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China and Russia’s ‘Alliance of Autocracies’

todayFebruary 9, 2022 2

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But the message that China and Russia have sent to other countries is clear — and undemocratic. They will not pressure other governments to respect human rights or hold elections. In Xi’s and Putin’s model, an autocratic government can provide enough economic security and nationalistic pride to minimize public opposition — and crush any that arises.

“There are probably more countries than Washington would like to think that are happy to have China and Russia as an alternative model,” Steven told us. “Look how many countries showed up at the opening ceremony of Beijing 2022, despite Biden’s ‘diplomatic boycott.’ They included some — Egypt, Saudi Arabia — that had long been in the American camp.”

Russia’s threat to invade Ukraine has added a layer to the relationship between Moscow and Beijing. The threat reflects Putin’s view — which Xi shares — that a powerful country should be able to impose its will within its declared sphere of influence. The country should even be able to topple a weaker nearby government without the world interfering. Beside Ukraine, of course, another potential example is Taiwan.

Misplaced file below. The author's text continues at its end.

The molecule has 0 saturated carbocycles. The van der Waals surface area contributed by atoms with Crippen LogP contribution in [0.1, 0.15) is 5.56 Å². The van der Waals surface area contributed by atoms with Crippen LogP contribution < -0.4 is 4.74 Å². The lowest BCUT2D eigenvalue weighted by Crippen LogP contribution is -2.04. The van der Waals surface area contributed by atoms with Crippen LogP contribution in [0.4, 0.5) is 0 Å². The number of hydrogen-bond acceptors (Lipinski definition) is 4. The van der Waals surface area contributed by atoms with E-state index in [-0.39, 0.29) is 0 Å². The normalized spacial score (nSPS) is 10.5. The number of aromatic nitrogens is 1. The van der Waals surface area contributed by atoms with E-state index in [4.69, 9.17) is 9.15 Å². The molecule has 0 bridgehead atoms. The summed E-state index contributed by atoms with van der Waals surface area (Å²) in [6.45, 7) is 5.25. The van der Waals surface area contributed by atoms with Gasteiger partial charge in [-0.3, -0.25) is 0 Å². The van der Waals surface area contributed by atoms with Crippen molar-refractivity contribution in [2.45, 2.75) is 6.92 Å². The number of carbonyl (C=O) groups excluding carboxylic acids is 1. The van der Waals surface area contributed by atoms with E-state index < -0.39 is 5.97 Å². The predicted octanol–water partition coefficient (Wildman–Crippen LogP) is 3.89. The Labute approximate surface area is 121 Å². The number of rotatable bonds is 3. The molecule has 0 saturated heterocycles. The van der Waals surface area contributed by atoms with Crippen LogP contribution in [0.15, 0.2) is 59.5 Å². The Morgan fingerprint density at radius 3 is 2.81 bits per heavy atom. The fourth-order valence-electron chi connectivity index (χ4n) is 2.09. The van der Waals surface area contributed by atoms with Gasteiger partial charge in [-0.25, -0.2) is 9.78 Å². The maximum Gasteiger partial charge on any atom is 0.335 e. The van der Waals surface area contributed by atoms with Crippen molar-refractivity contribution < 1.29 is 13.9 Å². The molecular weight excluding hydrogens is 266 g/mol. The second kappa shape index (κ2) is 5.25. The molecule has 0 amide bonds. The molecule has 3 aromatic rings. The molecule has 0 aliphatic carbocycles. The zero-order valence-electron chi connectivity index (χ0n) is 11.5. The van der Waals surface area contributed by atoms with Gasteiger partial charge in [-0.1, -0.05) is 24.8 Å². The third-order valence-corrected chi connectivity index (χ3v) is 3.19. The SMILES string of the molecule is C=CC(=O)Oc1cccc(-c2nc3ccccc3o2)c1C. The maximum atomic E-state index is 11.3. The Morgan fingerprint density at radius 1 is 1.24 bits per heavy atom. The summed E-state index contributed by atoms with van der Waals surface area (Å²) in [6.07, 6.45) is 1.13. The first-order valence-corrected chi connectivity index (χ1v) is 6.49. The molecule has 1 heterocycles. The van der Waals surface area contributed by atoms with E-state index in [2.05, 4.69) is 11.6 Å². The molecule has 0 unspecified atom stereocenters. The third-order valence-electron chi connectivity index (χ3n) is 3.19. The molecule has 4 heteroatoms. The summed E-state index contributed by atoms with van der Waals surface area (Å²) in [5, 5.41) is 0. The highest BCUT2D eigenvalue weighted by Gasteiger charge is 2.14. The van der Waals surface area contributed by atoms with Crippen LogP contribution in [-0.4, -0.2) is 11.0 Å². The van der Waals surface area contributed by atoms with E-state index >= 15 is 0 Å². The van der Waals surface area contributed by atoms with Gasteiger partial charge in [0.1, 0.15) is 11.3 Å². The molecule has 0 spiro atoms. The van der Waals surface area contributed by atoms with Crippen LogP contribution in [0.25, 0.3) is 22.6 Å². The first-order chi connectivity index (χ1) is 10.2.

For all these common interests, China and Russia do still have major points of tension. For decades, they have competed for influence in Asia. That competition continues today, with China now in the more powerful role, and many Russians, across political ideologies, fear a future of Chinese hegemony.

Even their joint statement — which stopped short of being a formal alliance — had to elide some tensions. It did not mention Ukraine by name, partly because China has economic interests that an invasion would threaten. The two countries are also competing for influence in the melting waters of the Arctic. And China is nervous about Russia’s moves to control Kazakhstan, where many people are descended from modern-day China.

“China and Russia are competing for influence around much of the world — Central Asia, Africa, the Middle East and South America,” Lara Jakes, who covers the State Department from Washington, said. “The two powers have less than more in common, and a deep or enduring relationship that goes beyond transactional strategies seems unlikely.”

As part of its larger effort to check China’s rise — and keep Russia from undermining global stability — the Biden administration is likely to look for ways to exacerbate any tensions between China and Russia, in Kazakhstan and elsewhere.

Original story from https://www.nytimes.com

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todayFebruary 9, 2022 2


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